Women who work reduced hours after giving birth feel small in the workplace, and are only allowed to do simple tasks. I used to work full time too, but as soon as I got pregnant, people asked, "So when are you quitting?" If a husband comes home late, it's up to his working wife to shoulder the burden of child rearing, get the kids to sleep, and then wake up afterwards to clean house. It's the same for me and the other mothers I know. Furariimen are taking advantage of women.

(JP) Link: In the Shadows of the Furariiman, The One-Woman Show: Taking a Breather vs. Taking Advantage

フラリーマンの陰で泣くワンオペ妻 息抜きVS甘えすぎ:朝日新聞デジタル

Changing the Psychology of Japanese Men

But what are the solutions?

The site Ie-Men, a publication dedicated to amplifying the voices of men who advocate taking on their fair share of household maintenance, argues that Japanese men who have traditionally been overworked find themselves adrift when their working hours are suddenly reduced. With few connections outside of work and few connections to the people in their neighborhood, they feel they've lost their ibasho (居場所), or the place where they belong.

Another factor is how Japanese men themselves were raised. Many were brought up with the belief that they should focus exclusively on work, and let their wives tend to the housework. However, over 70% of all married Japanese women are now working. In other words, the world these men were raised by their parents to expect no longer exists. When you put both of these factors together, it's no surprise that 70% of the people who suffer from social maladies related to loneliness - such as kodokushi (dying alone), karoushi (death from overwork), and becoming hikikomori (shut-ins) - are male.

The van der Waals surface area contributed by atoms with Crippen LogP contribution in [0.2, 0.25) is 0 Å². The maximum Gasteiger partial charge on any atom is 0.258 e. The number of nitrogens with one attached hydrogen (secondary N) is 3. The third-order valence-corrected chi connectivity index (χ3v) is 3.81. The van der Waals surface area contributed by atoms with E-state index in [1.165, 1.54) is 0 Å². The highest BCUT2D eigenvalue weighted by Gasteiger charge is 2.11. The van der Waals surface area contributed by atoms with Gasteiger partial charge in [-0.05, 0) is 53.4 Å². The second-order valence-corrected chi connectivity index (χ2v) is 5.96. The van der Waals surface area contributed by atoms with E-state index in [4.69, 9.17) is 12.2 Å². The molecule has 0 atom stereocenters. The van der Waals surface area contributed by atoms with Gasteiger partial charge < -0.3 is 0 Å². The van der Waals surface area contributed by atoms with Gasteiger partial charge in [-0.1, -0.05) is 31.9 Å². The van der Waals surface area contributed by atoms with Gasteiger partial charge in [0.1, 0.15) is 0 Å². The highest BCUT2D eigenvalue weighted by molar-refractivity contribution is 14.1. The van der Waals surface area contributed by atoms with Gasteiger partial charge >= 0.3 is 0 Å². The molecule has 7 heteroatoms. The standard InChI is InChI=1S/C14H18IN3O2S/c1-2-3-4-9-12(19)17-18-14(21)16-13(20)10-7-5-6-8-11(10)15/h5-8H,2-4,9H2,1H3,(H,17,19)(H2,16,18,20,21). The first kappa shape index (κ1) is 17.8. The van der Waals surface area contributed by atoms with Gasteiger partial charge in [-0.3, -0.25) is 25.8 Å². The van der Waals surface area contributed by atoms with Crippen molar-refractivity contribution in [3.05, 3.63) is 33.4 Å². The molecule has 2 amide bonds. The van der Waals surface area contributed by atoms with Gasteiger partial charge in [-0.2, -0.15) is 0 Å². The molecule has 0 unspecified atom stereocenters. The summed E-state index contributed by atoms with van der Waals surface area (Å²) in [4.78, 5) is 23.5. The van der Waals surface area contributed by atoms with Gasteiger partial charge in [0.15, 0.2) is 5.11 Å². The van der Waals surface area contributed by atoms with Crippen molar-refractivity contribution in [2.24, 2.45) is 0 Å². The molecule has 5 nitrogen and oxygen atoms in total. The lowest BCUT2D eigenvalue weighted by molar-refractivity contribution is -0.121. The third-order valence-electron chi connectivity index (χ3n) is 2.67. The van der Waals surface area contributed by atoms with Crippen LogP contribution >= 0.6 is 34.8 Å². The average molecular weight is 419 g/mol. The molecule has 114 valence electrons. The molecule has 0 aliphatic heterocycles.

Ie-Men suggests men handle the problem by taking responsibility for "making their own place of belonging." The magazine ran an entire series of articles containing various suggestions:

  • Throw away your desk, and train yourself to shift from thinking of "your place" as in your home to being your home
  • Create a "co-working space" in your house for both yourself and your wife
  • Get "me" time by restructuring your schedule - e.g., by waking up early (a tactic I've used successfully for years!)

(JP) Link: Men Who Have Lost Their Place. The Three Characteristics Seen in the "Furariiman" Phenomenon


Other articles on the same topic emphasize the importance of communication. Many furariimen don't understand how truly busy their spouses are. Starting a dialogue around one another's mutual needs, and how each party can get those needs met, is more likely to yield a happy marriage than unilaterally taking time for one's self.

Ultimately, nothing will change soon unless society as a whole - through the media and, critically, the reinforcement of other men who have "seen the light" - begins putting more pressure on men to devote some of their newfound free time to taking on a share of the household burden. It'll be interesting to see how much of a societal shift occurs when the current generation of young boys - who are being raised primarily by working mothers - enters the workforce.